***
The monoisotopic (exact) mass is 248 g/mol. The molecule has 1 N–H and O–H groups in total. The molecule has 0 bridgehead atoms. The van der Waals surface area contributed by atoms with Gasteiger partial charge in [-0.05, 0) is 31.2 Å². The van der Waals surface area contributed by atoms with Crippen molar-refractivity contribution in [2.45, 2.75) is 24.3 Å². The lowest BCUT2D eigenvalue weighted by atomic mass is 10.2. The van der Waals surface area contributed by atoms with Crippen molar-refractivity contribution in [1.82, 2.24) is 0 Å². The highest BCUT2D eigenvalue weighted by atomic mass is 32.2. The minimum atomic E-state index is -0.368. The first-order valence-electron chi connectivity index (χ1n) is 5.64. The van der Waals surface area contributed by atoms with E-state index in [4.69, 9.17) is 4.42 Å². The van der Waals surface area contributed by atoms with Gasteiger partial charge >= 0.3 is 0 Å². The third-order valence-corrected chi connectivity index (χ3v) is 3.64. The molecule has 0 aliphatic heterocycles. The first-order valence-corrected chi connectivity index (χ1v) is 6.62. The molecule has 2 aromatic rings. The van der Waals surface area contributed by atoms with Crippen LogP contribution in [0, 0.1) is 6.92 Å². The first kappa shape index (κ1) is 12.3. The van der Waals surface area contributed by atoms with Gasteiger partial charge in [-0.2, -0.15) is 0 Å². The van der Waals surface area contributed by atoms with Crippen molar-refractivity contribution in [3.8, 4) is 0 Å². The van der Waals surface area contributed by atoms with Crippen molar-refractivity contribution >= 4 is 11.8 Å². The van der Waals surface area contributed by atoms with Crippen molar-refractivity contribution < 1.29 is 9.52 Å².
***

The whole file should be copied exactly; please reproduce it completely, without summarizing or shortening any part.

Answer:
The monoisotopic (exact) mass is 248 g/mol. The molecule has 1 N–H and O–H groups in total. The molecule has 0 bridgehead atoms. The van der Waals surface area contributed by atoms with Gasteiger partial charge in [-0.05, 0) is 31.2 Å². The van der Waals surface area contributed by atoms with Crippen molar-refractivity contribution in [2.45, 2.75) is 24.3 Å². The lowest BCUT2D eigenvalue weighted by atomic mass is 10.2. The van der Waals surface area contributed by atoms with Crippen molar-refractivity contribution in [1.82, 2.24) is 0 Å². The highest BCUT2D eigenvalue weighted by atomic mass is 32.2. The minimum atomic E-state index is -0.368. The first-order valence-electron chi connectivity index (χ1n) is 5.64. The van der Waals surface area contributed by atoms with E-state index in [4.69, 9.17) is 4.42 Å². The van der Waals surface area contributed by atoms with Gasteiger partial charge >= 0.3 is 0 Å². The third-order valence-corrected chi connectivity index (χ3v) is 3.64. The molecule has 0 aliphatic heterocycles. The first-order valence-corrected chi connectivity index (χ1v) is 6.62. The molecule has 2 aromatic rings. The van der Waals surface area contributed by atoms with Crippen LogP contribution in [0, 0.1) is 6.92 Å². The first kappa shape index (κ1) is 12.3. The van der Waals surface area contributed by atoms with Gasteiger partial charge in [-0.2, -0.15) is 0 Å². The van der Waals surface area contributed by atoms with Crippen molar-refractivity contribution in [3.8, 4) is 0 Å². The van der Waals surface area contributed by atoms with Crippen molar-refractivity contribution >= 4 is 11.8 Å². The van der Waals surface area contributed by atoms with Crippen molar-refractivity contribution < 1.29 is 9.52 Å².